Astrometric (α, δ) reduction for each satellite observed with the Perkin-Elmer telescope.

Table 4

Astrometric (α, δ) reduction for each satellite observed with the Boller & Chivens telescope.

Table 5

Astrometric (α, δ) reduction for each satellite observed with the Zeiss telescope.

Table 6

Astrometric (α, δ) reduction for each satellite observed with the OHP telescope.

Table 7

Astrometric (α, δ) reduction for each satellite observed with the ESO telescope.

Table 8

CDS data table sample for Himalia.

Table 9

Comparison between the number of positions obtained in our work with the number used in the numerical integration of orbits by the JPL as published by Jacobson et al. (2012).

All Figures

thumbnail Fig. 1

Mean ephemeris offsets and dispersions (1 sigma error bars) in the coordinates of Carme taken night by night by true anomaly for each telescope. The red square is for the observations with the Perkin-Elmer telescope from OPD, the blue circle for Boller & Chivens, the magenta triangle down for Zeiss, the black triangle up for OHP and the green star for ESO.

Open with DEXTER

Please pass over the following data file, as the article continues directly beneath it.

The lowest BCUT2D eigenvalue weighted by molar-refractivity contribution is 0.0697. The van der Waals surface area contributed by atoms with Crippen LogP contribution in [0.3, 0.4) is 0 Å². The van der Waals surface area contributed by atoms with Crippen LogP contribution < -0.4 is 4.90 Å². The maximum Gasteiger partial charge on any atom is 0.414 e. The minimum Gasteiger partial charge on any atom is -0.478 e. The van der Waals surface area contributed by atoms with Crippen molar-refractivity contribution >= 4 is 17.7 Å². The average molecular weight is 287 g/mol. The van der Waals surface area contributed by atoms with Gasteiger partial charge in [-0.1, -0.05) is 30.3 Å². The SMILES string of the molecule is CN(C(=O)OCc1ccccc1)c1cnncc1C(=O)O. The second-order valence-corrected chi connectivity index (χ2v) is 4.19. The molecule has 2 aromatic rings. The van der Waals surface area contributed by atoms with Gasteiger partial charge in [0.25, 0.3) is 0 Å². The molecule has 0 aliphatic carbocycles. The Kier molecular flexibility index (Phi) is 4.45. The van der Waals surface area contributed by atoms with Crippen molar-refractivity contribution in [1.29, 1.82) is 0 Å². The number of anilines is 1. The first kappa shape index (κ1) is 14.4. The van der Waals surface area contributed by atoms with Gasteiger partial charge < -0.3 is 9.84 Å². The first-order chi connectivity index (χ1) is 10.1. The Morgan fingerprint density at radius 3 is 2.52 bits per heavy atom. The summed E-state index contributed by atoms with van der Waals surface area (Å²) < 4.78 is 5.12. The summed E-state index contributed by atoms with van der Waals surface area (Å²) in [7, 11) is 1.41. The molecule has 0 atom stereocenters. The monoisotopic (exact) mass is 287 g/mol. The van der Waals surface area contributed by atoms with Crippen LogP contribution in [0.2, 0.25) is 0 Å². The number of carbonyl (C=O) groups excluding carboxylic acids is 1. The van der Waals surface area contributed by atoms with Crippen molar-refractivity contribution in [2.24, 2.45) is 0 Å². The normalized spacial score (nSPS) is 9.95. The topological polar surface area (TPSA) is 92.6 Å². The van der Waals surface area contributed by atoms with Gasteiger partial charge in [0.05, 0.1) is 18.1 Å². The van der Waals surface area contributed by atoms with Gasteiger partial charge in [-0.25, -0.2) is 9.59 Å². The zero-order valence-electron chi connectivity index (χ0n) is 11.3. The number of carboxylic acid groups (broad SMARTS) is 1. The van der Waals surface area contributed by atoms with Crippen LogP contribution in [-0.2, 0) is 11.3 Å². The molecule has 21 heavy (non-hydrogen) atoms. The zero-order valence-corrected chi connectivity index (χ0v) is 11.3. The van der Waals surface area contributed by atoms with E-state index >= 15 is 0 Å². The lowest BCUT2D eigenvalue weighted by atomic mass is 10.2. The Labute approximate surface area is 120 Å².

In the text
thumbnail Fig. 2

Same as in Fig. 1 for Pasiphae.

Open with DEXTER
In the text
thumbnail Fig. A.1

Mean ephemeris offset and dispersion (1 sigma error bars) in the coordinates of Himalia taken night by night as a function of true anomaly.

Open with DEXTER
In the text
thumbnail Fig. A.2

Same as in Fig. A.1 for Elara.

Open with DEXTER
In the text
thumbnail Fig. A.3

Same as in Fig. A.1 for Lysithea.

Open with DEXTER
In the text
thumbnail Fig. A.4

Same as in Fig. A.1 for Leda.

Open with DEXTER
In the text
thumbnail Fig. A.5

Same as in Fig. A.1 for Ananke.

Open with DEXTER
In the text
thumbnail Fig. A.6

Same as in Fig. A.1 for Sinope.

Open with DEXTER
In the text
thumbnail Fig. A.7

Same as in Fig. A.1 for Phoebe.

Open with DEXTER
In the text
thumbnail Fig. A.8

Same as in Fig. A.1 for Nereid.

Open with DEXTER
In the text

Current usage metrics show cumulative count of Article Views (full-text article views including HTML views, PDF and ePub downloads, according to the available data) and Abstracts Views on Vision4Press platform.

Data correspond to usage on the plateform after 2015. The current usage metrics is available 48-96 hours after online publication and is updated daily on week days.

Initial download of the metrics may take a while.